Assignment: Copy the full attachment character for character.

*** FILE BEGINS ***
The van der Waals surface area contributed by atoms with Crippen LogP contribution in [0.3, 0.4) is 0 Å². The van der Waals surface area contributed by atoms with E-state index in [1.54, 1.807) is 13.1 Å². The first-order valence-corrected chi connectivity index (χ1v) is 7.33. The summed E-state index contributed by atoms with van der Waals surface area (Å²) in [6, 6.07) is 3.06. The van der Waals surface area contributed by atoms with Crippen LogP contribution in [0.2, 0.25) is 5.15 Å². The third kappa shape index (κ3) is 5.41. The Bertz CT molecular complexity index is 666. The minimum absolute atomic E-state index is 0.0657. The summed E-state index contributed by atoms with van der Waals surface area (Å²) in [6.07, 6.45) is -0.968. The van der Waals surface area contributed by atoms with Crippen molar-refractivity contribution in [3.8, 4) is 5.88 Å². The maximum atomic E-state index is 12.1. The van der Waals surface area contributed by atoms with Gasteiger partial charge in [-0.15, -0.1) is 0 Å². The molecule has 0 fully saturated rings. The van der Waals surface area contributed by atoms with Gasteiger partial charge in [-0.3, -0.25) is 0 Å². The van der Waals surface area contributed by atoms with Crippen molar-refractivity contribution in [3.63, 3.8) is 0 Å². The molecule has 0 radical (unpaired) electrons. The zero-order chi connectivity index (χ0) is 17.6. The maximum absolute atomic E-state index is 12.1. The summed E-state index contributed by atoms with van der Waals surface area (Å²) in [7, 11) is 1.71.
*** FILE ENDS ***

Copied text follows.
The van der Waals surface area contributed by atoms with Crippen LogP contribution in [0.3, 0.4) is 0 Å². The van der Waals surface area contributed by atoms with E-state index in [1.54, 1.807) is 13.1 Å². The first-order valence-corrected chi connectivity index (χ1v) is 7.33. The summed E-state index contributed by atoms with van der Waals surface area (Å²) in [6, 6.07) is 3.06. The van der Waals surface area contributed by atoms with Crippen LogP contribution in [0.2, 0.25) is 5.15 Å². The third kappa shape index (κ3) is 5.41. The Bertz CT molecular complexity index is 666. The minimum absolute atomic E-state index is 0.0657. The summed E-state index contributed by atoms with van der Waals surface area (Å²) in [6.07, 6.45) is -0.968. The van der Waals surface area contributed by atoms with Crippen molar-refractivity contribution in [3.8, 4) is 5.88 Å². The maximum atomic E-state index is 12.1. The van der Waals surface area contributed by atoms with Gasteiger partial charge in [-0.15, -0.1) is 0 Å². The molecule has 0 fully saturated rings. The van der Waals surface area contributed by atoms with Gasteiger partial charge in [-0.3, -0.25) is 0 Å². The van der Waals surface area contributed by atoms with Crippen molar-refractivity contribution in [3.63, 3.8) is 0 Å². The molecule has 0 radical (unpaired) electrons. The zero-order chi connectivity index (χ0) is 17.6. The maximum absolute atomic E-state index is 12.1. The summed E-state index contributed by atoms with van der Waals surface area (Å²) in [7, 11) is 1.71.